Brussels – The Capital of Europe
If you have to choose one single place to see in a super-fast visit to Brussels, you should probably pick the Grote Markt or Grand Place, which is one of the most beautiful public squares in the world, and a place that has seen much history. Here you will find a triad of exceptional architecture styles – Renaissance, Gothic and Baroque. You will be instantly dazzled by the beauty and grandeur of the surrounding buildings, which include the Town Hall, The King’s House (La maison du roi), and the guildhalls.
It is fascinating to learn that this magnificent square was once bombed beyond recognition by Louis XIV’s artillery. This happened in 1695, and most of the square was flattened brutally. Ironically, the stone shell of the Town Hall remained standing, even though it was the main target of the attack. Rebuilt during the following years, the square is a symbol of resilience and a UNESCO World Heritage Site.
If time is completely on your side, then we recommend you expand your visit to other areas of Brussels, because the experience will be completely rewarding. It is true that you might find yourself back to the Grand Place, because all roads seem to lead to this wonderful landmark. In 1846, four passageways were constructed, inviting tourists to come to the square that is heart of the city. However, it is entirely worth it to ‘break out’ of this remarkable Markt and start exploring the great capital.
The history of the city starts somewhere in the 6th century with the construction of a chapel on River Senne. However, its official founding happened somewhere around 979, when the first fortification was built around the settlement. Being located on an important trade route on the river, Brussels grew at a rapid pace, and as it extended farther away from high flood risk areas, it started to drain marshes, making room for more homes and new buildings. In the 13th century the first walls were ereceted around the city, followed by another set of fortifications in the 14th century. Little of these walls is still visible today.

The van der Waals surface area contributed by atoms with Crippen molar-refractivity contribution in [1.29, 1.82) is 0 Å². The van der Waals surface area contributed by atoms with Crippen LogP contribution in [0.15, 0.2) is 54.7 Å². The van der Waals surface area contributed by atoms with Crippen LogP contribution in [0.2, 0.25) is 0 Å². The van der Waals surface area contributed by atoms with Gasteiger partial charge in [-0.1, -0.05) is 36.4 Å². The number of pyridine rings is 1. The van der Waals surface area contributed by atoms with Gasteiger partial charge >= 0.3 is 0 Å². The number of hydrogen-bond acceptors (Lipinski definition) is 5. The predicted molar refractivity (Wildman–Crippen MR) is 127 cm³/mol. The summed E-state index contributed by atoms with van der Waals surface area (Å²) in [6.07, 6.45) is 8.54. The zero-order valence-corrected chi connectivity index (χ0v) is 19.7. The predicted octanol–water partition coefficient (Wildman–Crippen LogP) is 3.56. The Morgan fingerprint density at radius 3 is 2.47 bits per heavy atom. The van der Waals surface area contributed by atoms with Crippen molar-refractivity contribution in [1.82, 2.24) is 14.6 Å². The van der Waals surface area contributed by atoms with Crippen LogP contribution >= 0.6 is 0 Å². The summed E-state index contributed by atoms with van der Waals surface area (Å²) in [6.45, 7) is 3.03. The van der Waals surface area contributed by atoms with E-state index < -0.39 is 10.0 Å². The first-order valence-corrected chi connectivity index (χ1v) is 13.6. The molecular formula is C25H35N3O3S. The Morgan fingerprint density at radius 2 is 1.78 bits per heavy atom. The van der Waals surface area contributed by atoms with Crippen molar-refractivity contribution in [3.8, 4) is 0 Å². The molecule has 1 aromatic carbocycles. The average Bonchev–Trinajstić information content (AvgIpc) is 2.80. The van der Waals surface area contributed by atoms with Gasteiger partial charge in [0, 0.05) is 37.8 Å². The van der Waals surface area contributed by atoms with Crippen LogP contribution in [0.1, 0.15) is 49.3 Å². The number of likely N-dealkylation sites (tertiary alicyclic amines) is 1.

Brussels continued to grow, but it had a very hard time gaining independence from the Burgundian, Austrian, French and Dutch rulers that kept a good grip on it for a long time. It was only in 1830 that a change happened, after an inspiring opera performance took place at La Monnaie, determining people to fight for their freedom. This led to the Belgian Revolution, which resulted in the independence of the Kingdom of Belgium.
Later, on the same hill where people would once see numerous hangings, the largest building of the 19th century was built: the magnificent Palais de Justice (Brussels Palace of Justice). This is another must-visit for everybody who has the chance to go to Brussels. If you like museums, you definitely need to go to the Mont des Arts, a historic site with breathtaking views. From here the Royal Palace of Brussels and the Cathedral of St. Michael and St. Gudula are within walking distance. The city’s Stock Exchange was ironically built on the site of a former monastery of a mendicant order of monks who were entirely dependent on charity.
Maison& Atelier Horta on Rue Américaine, the Belgian Comic Strip Center, and L’Avenue Brugmann are some of the many exquisite examples of the Art Nouveau movement that was strongly represented in this capital. If you want to get a taste of the famous Belle Époque, you must stay a night at Metropole Hotel. Later you can do a little shopping on Avenue Louise and Chausée de Waterloo. Here you should have a delicious brunch at Pain Quotidien before returning to your cultural visits and shopping sprees.
Don’t leave the European metropolisuntil you also take the chance to see the spectacular Église Notre Dame du Sablon that dates back to the 15th century, the Atomium Monument built in 1958 for the World Fair, and the spectacular Flower Carpet that is set up in the Grand Place every two years in August. The floral spectacle only lasts for a few days and it truly is awe-inspiring, measuring 79 by 253 feet. And finally, when the day is over and you start looking for a nice place to have dinner, don’t forget what the locals proudly say about this city: that the fabled French cuisine is best represented here, not in Paris.
- Wondering which is the best time to come to Brussels? People say that spring and early summer is the safest bet for a perfect experience.
- Don’t miss the Marollen flea market that is organized every Sunday, or the Place du Grand Sablon antique market that happens during weekends.
- The Royal Greenhouses of Laeken are monumental steel and glass constructions that are open to the public for a very short time every year.
- Want some souvenirs? Buy some Brussels lace, Neuhaus Belgian Chocolate, and spicy Speculoos biscuits.
- Luxury hotels to choose from include the Metropole Hotel, Hotel Silken Berlaymont, and Pacific Hotel on Antoine Dansaert, the city’s most fashionable shopping street.